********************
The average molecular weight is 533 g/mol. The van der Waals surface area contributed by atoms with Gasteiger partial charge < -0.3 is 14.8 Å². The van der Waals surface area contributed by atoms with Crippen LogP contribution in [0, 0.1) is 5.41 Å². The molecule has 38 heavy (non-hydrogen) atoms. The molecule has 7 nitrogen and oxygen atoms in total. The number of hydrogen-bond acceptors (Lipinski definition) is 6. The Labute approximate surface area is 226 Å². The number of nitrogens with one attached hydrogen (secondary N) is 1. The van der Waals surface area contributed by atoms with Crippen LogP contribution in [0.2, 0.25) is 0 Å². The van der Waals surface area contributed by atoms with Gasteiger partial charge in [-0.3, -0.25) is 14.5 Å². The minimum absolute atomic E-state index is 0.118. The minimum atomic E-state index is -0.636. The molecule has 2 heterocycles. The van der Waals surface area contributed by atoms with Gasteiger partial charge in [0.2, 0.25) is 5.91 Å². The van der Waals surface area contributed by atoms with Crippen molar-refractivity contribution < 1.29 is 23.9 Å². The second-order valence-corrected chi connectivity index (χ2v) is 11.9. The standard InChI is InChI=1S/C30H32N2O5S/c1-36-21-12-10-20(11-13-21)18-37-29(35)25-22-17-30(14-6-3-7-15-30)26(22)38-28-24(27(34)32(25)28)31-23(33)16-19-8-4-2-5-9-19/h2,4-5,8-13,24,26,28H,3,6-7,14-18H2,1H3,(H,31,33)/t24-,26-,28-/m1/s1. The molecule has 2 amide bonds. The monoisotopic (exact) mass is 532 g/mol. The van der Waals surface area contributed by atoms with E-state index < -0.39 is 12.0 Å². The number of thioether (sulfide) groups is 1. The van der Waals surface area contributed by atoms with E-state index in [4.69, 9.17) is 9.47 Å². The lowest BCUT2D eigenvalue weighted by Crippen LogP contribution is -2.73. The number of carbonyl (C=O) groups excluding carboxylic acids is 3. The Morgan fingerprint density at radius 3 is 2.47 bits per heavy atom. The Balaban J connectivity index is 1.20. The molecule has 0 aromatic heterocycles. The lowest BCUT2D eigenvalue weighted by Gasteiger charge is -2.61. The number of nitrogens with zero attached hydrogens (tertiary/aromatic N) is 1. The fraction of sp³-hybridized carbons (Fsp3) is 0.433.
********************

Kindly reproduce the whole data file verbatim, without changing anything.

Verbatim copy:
The average molecular weight is 533 g/mol. The van der Waals surface area contributed by atoms with Gasteiger partial charge < -0.3 is 14.8 Å². The van der Waals surface area contributed by atoms with Crippen LogP contribution in [0, 0.1) is 5.41 Å². The molecule has 38 heavy (non-hydrogen) atoms. The molecule has 7 nitrogen and oxygen atoms in total. The number of hydrogen-bond acceptors (Lipinski definition) is 6. The Labute approximate surface area is 226 Å². The number of nitrogens with one attached hydrogen (secondary N) is 1. The van der Waals surface area contributed by atoms with Crippen LogP contribution in [0.2, 0.25) is 0 Å². The van der Waals surface area contributed by atoms with Gasteiger partial charge in [-0.3, -0.25) is 14.5 Å². The minimum absolute atomic E-state index is 0.118. The minimum atomic E-state index is -0.636. The molecule has 2 heterocycles. The van der Waals surface area contributed by atoms with Gasteiger partial charge in [0.2, 0.25) is 5.91 Å². The van der Waals surface area contributed by atoms with Crippen molar-refractivity contribution < 1.29 is 23.9 Å². The second-order valence-corrected chi connectivity index (χ2v) is 11.9. The standard InChI is InChI=1S/C30H32N2O5S/c1-36-21-12-10-20(11-13-21)18-37-29(35)25-22-17-30(14-6-3-7-15-30)26(22)38-28-24(27(34)32(25)28)31-23(33)16-19-8-4-2-5-9-19/h2,4-5,8-13,24,26,28H,3,6-7,14-18H2,1H3,(H,31,33)/t24-,26-,28-/m1/s1. The molecule has 2 amide bonds. The monoisotopic (exact) mass is 532 g/mol. The van der Waals surface area contributed by atoms with E-state index < -0.39 is 12.0 Å². The number of thioether (sulfide) groups is 1. The van der Waals surface area contributed by atoms with E-state index in [4.69, 9.17) is 9.47 Å². The lowest BCUT2D eigenvalue weighted by Crippen LogP contribution is -2.73. The number of carbonyl (C=O) groups excluding carboxylic acids is 3. The Morgan fingerprint density at radius 3 is 2.47 bits per heavy atom. The Balaban J connectivity index is 1.20. The molecule has 0 aromatic heterocycles. The lowest BCUT2D eigenvalue weighted by Gasteiger charge is -2.61. The number of nitrogens with zero attached hydrogens (tertiary/aromatic N) is 1. The fraction of sp³-hybridized carbons (Fsp3) is 0.433.